Baker said as the initiative ramps up, public health college students have been connected to 35 local health departments across the state to help with contact tracing. Partners In Health will be hiring staff and virtually deploying contact tracers, while contributing their expertise in the field to the effort, he said.

The governor called the tracing collaborative a “breaking of new ground in the fight against COVID-19.”

“Massachusetts will be the only state in the country putting together this kind of programming,” Baker said. “There’s no nationwide tracking that is currently being done. And we anticipate that we need to get out ahead of this and do everything we possibly can here in Massachusetts to deal with COVID-19, through and in the aftermath of the surge.”

“Massachusetts will be the only state in the country putting together this kind of programming.”
— Gov. Charlie Baker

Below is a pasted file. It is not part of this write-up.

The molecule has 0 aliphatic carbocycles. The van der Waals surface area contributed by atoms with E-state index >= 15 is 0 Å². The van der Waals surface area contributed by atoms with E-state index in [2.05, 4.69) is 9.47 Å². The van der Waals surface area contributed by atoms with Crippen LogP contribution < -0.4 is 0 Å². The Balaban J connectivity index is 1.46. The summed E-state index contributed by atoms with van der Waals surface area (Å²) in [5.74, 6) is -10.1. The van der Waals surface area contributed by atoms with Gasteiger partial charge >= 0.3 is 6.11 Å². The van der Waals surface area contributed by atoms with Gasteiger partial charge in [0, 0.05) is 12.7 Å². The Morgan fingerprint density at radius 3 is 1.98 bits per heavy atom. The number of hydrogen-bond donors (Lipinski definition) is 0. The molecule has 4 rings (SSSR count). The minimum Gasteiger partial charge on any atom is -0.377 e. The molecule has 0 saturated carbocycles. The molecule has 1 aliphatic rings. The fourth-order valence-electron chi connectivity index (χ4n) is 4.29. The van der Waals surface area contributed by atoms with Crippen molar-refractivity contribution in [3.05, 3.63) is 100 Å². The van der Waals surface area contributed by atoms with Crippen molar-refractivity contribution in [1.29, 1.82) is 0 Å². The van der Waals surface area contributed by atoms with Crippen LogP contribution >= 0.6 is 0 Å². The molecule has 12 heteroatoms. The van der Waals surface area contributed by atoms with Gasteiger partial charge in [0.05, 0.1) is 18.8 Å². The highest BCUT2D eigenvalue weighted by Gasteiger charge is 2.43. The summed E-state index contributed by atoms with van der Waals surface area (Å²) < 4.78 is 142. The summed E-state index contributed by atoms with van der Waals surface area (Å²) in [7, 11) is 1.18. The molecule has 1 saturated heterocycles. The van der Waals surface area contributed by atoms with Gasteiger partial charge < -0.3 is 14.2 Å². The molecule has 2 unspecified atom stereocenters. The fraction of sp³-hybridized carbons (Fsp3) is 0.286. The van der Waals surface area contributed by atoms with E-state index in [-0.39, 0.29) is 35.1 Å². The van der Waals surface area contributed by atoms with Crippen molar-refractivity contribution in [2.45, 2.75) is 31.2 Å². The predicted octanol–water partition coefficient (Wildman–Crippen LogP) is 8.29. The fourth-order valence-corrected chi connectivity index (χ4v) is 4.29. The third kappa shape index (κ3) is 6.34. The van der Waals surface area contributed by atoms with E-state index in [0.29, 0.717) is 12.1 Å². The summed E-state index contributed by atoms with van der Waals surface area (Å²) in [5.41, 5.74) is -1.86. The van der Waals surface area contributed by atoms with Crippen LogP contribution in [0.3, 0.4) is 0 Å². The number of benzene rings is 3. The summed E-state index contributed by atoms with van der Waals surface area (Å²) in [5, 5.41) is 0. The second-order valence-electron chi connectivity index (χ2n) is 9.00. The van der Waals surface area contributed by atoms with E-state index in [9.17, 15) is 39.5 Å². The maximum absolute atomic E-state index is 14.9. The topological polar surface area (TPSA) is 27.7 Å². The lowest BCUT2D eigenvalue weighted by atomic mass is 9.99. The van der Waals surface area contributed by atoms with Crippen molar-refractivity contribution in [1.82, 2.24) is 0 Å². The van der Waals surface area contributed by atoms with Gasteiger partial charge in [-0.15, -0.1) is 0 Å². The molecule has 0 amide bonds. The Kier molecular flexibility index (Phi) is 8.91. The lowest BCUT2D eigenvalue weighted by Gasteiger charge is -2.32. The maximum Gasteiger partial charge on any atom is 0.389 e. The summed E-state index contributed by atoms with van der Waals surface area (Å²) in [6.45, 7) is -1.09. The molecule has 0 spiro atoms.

“We have the ability to lead on how we respond to this public health threat in the long term,” he added.

Joia Mukherjee, the medical director of Partners In Health, pointed to the group’s work on the outbreak of Ebola in West Africa as an example of the importance of contact tracing for stopping the spread of disease to end an epidemic. 


“It is an enormous difference if you know you have been in contact with someone who has COVID-19,” she said. “That is the point of the contact tracing collaborative.”

Currently, most efforts in the battle against the novel coronavirus are focused on caring for the people who are sick and protecting health care workers, she said. But that effort is only about 20 percent of what she described as a “pyramid” of transmission. 

About 80 percent of the pyramid, the doctor said, are people who have mild symptoms or who are asymptomatic who are “silently and unknowingly spreading the disease.”

“We want to shine a light on that,” she said. “A light with love and compassion that can reach out to people and humanely let them know that they are at risk and humanely help them to isolate themselves.”

Ramped up testing will go hand-in-hand with the contact tracing, along with providing support to people in quarantine, officials said. The more people know whether or not they have been exposed, the better, she said.

“I live with three people,” Mukherjee said, giving an example of her own living situation. “One person in my family, my mom, is older. If I have been in contact with someone with COVID, I would want to know.”